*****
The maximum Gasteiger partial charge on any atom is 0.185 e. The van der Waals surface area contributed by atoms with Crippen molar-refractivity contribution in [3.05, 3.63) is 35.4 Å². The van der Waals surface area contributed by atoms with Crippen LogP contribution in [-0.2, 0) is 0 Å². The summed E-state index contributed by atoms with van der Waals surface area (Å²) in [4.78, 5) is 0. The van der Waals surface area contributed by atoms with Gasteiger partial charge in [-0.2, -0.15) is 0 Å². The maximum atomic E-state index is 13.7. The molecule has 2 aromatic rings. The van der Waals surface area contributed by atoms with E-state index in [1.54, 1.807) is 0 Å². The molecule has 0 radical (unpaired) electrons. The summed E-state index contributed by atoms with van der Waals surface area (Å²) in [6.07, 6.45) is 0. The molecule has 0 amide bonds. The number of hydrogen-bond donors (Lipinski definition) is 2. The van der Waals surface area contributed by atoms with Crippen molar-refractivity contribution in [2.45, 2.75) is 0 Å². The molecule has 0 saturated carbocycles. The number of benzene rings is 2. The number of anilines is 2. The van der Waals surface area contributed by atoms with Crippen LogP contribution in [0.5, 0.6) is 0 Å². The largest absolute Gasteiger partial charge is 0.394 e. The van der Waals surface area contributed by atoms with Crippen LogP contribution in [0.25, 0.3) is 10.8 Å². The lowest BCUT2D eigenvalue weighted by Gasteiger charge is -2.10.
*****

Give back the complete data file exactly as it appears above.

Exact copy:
The maximum Gasteiger partial charge on any atom is 0.185 e. The van der Waals surface area contributed by atoms with Crippen molar-refractivity contribution in [3.05, 3.63) is 35.4 Å². The van der Waals surface area contributed by atoms with Crippen LogP contribution in [-0.2, 0) is 0 Å². The summed E-state index contributed by atoms with van der Waals surface area (Å²) in [4.78, 5) is 0. The van der Waals surface area contributed by atoms with Gasteiger partial charge in [-0.2, -0.15) is 0 Å². The maximum atomic E-state index is 13.7. The molecule has 2 aromatic rings. The van der Waals surface area contributed by atoms with E-state index in [1.54, 1.807) is 0 Å². The molecule has 0 radical (unpaired) electrons. The summed E-state index contributed by atoms with van der Waals surface area (Å²) in [6.07, 6.45) is 0. The molecule has 0 amide bonds. The number of hydrogen-bond donors (Lipinski definition) is 2. The van der Waals surface area contributed by atoms with Crippen molar-refractivity contribution in [2.45, 2.75) is 0 Å². The molecule has 0 saturated carbocycles. The number of benzene rings is 2. The number of anilines is 2. The van der Waals surface area contributed by atoms with Crippen LogP contribution in [0.5, 0.6) is 0 Å². The largest absolute Gasteiger partial charge is 0.394 e. The van der Waals surface area contributed by atoms with Crippen LogP contribution in [0.25, 0.3) is 10.8 Å². The lowest BCUT2D eigenvalue weighted by Gasteiger charge is -2.10.